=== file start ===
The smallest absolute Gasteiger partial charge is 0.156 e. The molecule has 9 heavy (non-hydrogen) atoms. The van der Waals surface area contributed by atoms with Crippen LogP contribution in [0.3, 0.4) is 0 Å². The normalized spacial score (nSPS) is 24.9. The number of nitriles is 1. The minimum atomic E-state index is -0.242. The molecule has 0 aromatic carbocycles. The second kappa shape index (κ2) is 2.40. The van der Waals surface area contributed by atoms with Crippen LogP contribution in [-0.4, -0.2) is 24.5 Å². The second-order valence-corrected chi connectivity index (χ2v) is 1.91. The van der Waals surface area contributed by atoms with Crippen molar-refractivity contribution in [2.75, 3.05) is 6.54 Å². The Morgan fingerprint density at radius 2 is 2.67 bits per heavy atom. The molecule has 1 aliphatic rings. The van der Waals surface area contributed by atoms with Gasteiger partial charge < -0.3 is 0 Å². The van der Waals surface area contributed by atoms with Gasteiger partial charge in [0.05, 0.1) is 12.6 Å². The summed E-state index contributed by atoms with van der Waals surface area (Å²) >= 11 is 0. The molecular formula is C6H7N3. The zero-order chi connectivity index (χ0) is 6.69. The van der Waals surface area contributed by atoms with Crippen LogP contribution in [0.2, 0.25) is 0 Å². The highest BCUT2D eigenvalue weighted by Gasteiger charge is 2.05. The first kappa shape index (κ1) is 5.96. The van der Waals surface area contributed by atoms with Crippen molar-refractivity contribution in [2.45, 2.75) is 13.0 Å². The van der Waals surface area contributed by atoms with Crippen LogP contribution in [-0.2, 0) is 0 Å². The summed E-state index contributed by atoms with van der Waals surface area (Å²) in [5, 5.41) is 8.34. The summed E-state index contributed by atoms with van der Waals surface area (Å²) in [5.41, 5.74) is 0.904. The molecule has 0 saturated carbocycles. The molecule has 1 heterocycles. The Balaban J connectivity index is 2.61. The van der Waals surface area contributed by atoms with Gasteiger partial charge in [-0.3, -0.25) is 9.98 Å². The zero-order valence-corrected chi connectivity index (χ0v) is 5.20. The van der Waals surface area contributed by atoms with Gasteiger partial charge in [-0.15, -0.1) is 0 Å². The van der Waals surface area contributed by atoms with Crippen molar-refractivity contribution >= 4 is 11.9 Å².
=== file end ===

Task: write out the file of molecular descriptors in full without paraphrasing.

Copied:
The smallest absolute Gasteiger partial charge is 0.156 e. The molecule has 9 heavy (non-hydrogen) atoms. The van der Waals surface area contributed by atoms with Crippen LogP contribution in [0.3, 0.4) is 0 Å². The normalized spacial score (nSPS) is 24.9. The number of nitriles is 1. The minimum atomic E-state index is -0.242. The molecule has 0 aromatic carbocycles. The second kappa shape index (κ2) is 2.40. The van der Waals surface area contributed by atoms with Crippen LogP contribution in [-0.4, -0.2) is 24.5 Å². The second-order valence-corrected chi connectivity index (χ2v) is 1.91. The van der Waals surface area contributed by atoms with Crippen molar-refractivity contribution in [2.75, 3.05) is 6.54 Å². The Morgan fingerprint density at radius 2 is 2.67 bits per heavy atom. The molecule has 1 aliphatic rings. The van der Waals surface area contributed by atoms with Gasteiger partial charge < -0.3 is 0 Å². The van der Waals surface area contributed by atoms with Gasteiger partial charge in [0.05, 0.1) is 12.6 Å². The summed E-state index contributed by atoms with van der Waals surface area (Å²) >= 11 is 0. The molecular formula is C6H7N3. The zero-order chi connectivity index (χ0) is 6.69. The van der Waals surface area contributed by atoms with Crippen LogP contribution in [0.2, 0.25) is 0 Å². The highest BCUT2D eigenvalue weighted by Gasteiger charge is 2.05. The first kappa shape index (κ1) is 5.96. The van der Waals surface area contributed by atoms with Crippen molar-refractivity contribution in [2.45, 2.75) is 13.0 Å². The van der Waals surface area contributed by atoms with Crippen LogP contribution in [-0.2, 0) is 0 Å². The summed E-state index contributed by atoms with van der Waals surface area (Å²) in [5, 5.41) is 8.34. The summed E-state index contributed by atoms with van der Waals surface area (Å²) in [5.41, 5.74) is 0.904. The molecule has 0 saturated carbocycles. The molecule has 1 heterocycles. The Balaban J connectivity index is 2.61. The van der Waals surface area contributed by atoms with Gasteiger partial charge in [-0.3, -0.25) is 9.98 Å². The zero-order valence-corrected chi connectivity index (χ0v) is 5.20. The van der Waals surface area contributed by atoms with Gasteiger partial charge in [-0.15, -0.1) is 0 Å². The van der Waals surface area contributed by atoms with Crippen molar-refractivity contribution >= 4 is 11.9 Å².